Let's look at some examples in order to get a better understanding of time complexity of an algorithm. Later we will also look at memory complexity as this is another limited resource that we have to deal with.

First of all, time complexity will be measured in terms of the input size. As you saw in the example above, `N`

was the number of latin letters to use for building palindromes. We said that all permutations of these `N`

letters are `N!`

. So to generate them we would perform a number of steps that is proportional to `N!`

. Of course, it is also important how many steps it takes to generate each separate permutation. It is possible to do that with a constant amount of steps. We will not go into details how this can be done but trust us.

This means that the number of steps to generate each next permutation does not depend on the size of the input. For each generated permutation we would need to check if it is a palindrome. One way to do it is to compare the first and last letters, then the second and the last but one and so on. This will require a number of steps that is proportional to the number of letters - `N`

. So, for each permutation we will perform that many steps.

With all that in mind we will have to perform a number of steps that is proportional to `N * N!`

in order to execute our brute force solution. This number will be multiplied by some constant but usually when this constant is not too high we don't take it into account. Now that we have quickly analysed the number of steps required, we can clearly see that the number of steps will grow very quickly with increasing values of `N`

. If your interviewer tells you that `N`

can be as high as 100, then there is no use in even considering such a solution. And being able to describe to the interviewer why such a solution is not feasible is also a useful skill.

Let's look at another example. Imagine a block of code, which sorts an array of integers:

```
// An array `arr` with `len` integers in it is sorted.
for (int i = 0; i < len - 1; i++) {
for (int j = i + 1; j < len; j++) {
if (arr[i] > arr[j]) {
int tmp = arr[i];
arr[i] = arr[j];
arr[j] = tmp;
}
}
}
```

This algorithm has two nested loops. The outer one goes through the numbers from left to right and finds the number that must be in each position. For the number at position 0 it finds the minimum of all numbers. Then, for the number at position 1 it finds the minimum of all remaining numbers and so on. The question we will answer here is: what is the time complexity of this algorithm?

The outer loop will perform `N-1`

iterations where `N`

is the number of the numbers to sort. This is our parameter indicating the size of the input. For each iteration of the outer loop the inner loop will perform a different number of steps. In the first interation it will perform `N-1`

steps, next it will perform `N-2`

steps and so on.

Inside the loops there is a comparison and in some cases there will be three operations used for swapping two values. These operations inside the loops take constant time regardless of `N`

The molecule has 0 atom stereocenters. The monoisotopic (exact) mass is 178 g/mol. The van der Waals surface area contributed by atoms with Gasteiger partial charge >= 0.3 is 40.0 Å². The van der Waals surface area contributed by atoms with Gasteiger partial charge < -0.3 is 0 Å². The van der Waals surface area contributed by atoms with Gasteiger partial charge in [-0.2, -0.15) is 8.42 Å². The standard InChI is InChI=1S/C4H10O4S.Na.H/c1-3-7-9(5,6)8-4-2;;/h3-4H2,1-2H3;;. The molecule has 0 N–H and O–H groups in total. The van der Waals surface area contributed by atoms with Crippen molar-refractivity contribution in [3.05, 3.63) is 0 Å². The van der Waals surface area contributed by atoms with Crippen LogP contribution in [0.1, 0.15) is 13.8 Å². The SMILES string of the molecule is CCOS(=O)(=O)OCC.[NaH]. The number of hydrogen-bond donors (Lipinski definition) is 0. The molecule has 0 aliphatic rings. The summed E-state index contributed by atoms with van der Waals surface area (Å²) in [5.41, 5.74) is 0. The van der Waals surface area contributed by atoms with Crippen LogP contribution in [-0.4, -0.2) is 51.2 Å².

. That is why we will be more interested in computing the total number of interations that the two loops will perform. To compute that we just need to sum up the number of iterations of the inner loop: `(N-1) + (N-2) + ... + 2 + 1 = N * (N-1) / 2`

. This is a number proportional to `N^2`

because if we expand it we will get `N^2 / 2 - N / 2`

. We are always interested in the term with the highest degree and here this is `N^2`

. It is multiplied by a constant - 1/2 - but this does not change the fact that the total number of steps will be proportional to `N^2`

and as `N`

grows linearly our algorithm's speed will slow down quadratically.

Another important thing to mention is that you are usually interested in finding out the slowest part of your algorithm. Maybe for some task you have a solution that does some preprocessing first taking roughly `N*M`

steps, with `N`

and `M`

being some values identifying the size of your input. But then if your core algorithm performs `N*M^2`

steps to run, then you can say that this is your actual time complexity becuase it's of higher order than `N*M`

.

There are several formal definitions for how we define computational complexity and they can be used depending on the case. For most tech interviews and real-time examples you will need to use the so called big-O notation. Below we have included links to a few useful resources that will tell you more about big-O and other notations using more or less formal language.

- TopCoder's 2-part tutorial on computational complexity is a good place to start, it also covers several notations. From the first part the whole article is useful. You can perhaps skip the section “Finally, formal definitions” if you wish. From the second part, everything up to the section “The substitution method” is worth covering for the purpose of interviews. The rest is more or less optional.
- This tutorial from Cprogramming.com describes the matter in an easy to understand way
- And this article uses a lot of examples to give you a better intuition
- From MIT we have a great lecture handout, which has some formal definitions but also has some good examples